1. There were some measurements of nitrate (probably from past agricultural fertilization on the site) in the monitored wells that were in excess of Primary MCLs and some other naturally occurring minerals (selenium, manganese, and sulfate) that were intermittently in excess of Secondary MCLs but not hugely in excess of other well waters in the area.

    However, these are NOT a human health concern because the groundwater beneath the Village Farms Davis project site will NOT be pumped and used for drinking water purposes. Instead, the project will rely on City of Davis municipal drinking water supplies as delivered to the rest of the City.
  1. The plume of groundwater beneath the former landfill site and the proposed development project site was most recently determined to be moving toward the northeast away from the Village Farms Davis project site as a result in changes in groundwater extraction rates in the area. Thus, even if there was very unlikely leaching from the landfill site future in the future it would NOT migrate in the direction of the proposed development project.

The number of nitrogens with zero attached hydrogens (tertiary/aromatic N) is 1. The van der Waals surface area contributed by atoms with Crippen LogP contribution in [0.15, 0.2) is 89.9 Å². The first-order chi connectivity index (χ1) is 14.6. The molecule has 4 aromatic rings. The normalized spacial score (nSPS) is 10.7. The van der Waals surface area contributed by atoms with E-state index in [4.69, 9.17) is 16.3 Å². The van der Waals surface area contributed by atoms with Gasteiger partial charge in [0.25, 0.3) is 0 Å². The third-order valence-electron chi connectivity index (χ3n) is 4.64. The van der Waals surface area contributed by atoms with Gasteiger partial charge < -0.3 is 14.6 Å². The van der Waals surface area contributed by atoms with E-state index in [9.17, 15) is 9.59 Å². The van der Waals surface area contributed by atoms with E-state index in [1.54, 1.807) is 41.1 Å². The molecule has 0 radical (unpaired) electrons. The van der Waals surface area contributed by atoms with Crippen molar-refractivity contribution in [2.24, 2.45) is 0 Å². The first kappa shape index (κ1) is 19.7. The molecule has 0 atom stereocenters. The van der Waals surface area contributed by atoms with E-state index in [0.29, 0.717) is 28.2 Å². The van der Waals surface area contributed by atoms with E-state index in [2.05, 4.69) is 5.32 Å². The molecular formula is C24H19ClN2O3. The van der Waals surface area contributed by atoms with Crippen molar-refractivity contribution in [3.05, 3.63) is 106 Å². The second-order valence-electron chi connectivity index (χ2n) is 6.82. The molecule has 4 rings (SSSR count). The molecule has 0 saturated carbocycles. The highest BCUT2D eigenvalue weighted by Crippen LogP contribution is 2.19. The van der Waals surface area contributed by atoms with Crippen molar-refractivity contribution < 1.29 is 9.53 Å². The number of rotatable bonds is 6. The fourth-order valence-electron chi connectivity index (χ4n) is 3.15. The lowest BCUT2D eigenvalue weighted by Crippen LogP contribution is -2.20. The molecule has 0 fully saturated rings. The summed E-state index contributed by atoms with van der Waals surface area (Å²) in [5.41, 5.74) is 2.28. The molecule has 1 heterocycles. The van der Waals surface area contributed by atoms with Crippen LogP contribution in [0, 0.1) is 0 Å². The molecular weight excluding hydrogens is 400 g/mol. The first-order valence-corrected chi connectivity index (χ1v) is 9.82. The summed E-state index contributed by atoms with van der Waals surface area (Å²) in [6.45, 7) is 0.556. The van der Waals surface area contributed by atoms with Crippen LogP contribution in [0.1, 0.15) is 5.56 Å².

1. Based on the sampling results from 2012 - 2019 indicating no detectable amounts of vinyl chloride and no amounts of volatile organic hydrocarbons (VOCs) or heavy metals in excess of established EPA MCLs, it was recommended that the City discontinue annual testing and request a No Further Action letter from the Regional Water Board thus confirming the area is no longer considered a threat to groundwater contamination.

These later test monitoring results from 2012 – 2019 are also further discussed below in the section entitled Summary of Well Monitoring Findings.

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Four women earn Soroptimist cash awards

(From press release) Soroptimist International of Davis awarded $12,000 in grants this spring through its signature Live Your Dream program, which offers cash and mentorship to women seeking education and training.

Women are encouraged each year to apply for the awards if they are the primary wage earners for their families, and need financial assistance to further their education or training. Recipients often persevere through hardships or challenging circumstances.